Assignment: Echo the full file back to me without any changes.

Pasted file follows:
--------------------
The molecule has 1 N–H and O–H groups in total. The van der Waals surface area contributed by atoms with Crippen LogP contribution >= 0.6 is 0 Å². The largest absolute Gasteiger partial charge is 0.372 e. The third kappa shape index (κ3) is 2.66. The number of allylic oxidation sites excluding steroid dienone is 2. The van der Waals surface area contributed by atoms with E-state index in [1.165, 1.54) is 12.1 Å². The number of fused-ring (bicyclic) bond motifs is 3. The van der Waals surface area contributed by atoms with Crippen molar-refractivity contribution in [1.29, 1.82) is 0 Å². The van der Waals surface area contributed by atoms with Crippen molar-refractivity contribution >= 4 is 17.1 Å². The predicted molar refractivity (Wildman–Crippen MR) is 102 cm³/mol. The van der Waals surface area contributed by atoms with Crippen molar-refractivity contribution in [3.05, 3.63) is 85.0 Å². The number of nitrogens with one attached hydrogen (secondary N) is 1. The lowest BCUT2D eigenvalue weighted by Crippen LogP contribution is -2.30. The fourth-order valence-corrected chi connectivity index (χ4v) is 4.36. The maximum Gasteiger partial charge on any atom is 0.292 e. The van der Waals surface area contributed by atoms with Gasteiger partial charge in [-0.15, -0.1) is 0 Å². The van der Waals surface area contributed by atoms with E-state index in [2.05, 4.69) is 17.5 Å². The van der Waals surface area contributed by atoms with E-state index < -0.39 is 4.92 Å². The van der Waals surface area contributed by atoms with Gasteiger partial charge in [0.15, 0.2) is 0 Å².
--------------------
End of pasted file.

The molecule has 1 N–H and O–H groups in total. The van der Waals surface area contributed by atoms with Crippen LogP contribution >= 0.6 is 0 Å². The largest absolute Gasteiger partial charge is 0.372 e. The third kappa shape index (κ3) is 2.66. The number of allylic oxidation sites excluding steroid dienone is 2. The van der Waals surface area contributed by atoms with E-state index in [1.165, 1.54) is 12.1 Å². The number of fused-ring (bicyclic) bond motifs is 3. The van der Waals surface area contributed by atoms with Crippen molar-refractivity contribution in [1.29, 1.82) is 0 Å². The van der Waals surface area contributed by atoms with Crippen molar-refractivity contribution >= 4 is 17.1 Å². The predicted molar refractivity (Wildman–Crippen MR) is 102 cm³/mol. The van der Waals surface area contributed by atoms with Crippen molar-refractivity contribution in [3.05, 3.63) is 85.0 Å². The number of nitrogens with one attached hydrogen (secondary N) is 1. The lowest BCUT2D eigenvalue weighted by Crippen LogP contribution is -2.30. The fourth-order valence-corrected chi connectivity index (χ4v) is 4.36. The maximum Gasteiger partial charge on any atom is 0.292 e. The van der Waals surface area contributed by atoms with Gasteiger partial charge in [-0.15, -0.1) is 0 Å². The van der Waals surface area contributed by atoms with E-state index in [2.05, 4.69) is 17.5 Å². The van der Waals surface area contributed by atoms with E-state index < -0.39 is 4.92 Å². The van der Waals surface area contributed by atoms with Gasteiger partial charge in [0.15, 0.2) is 0 Å².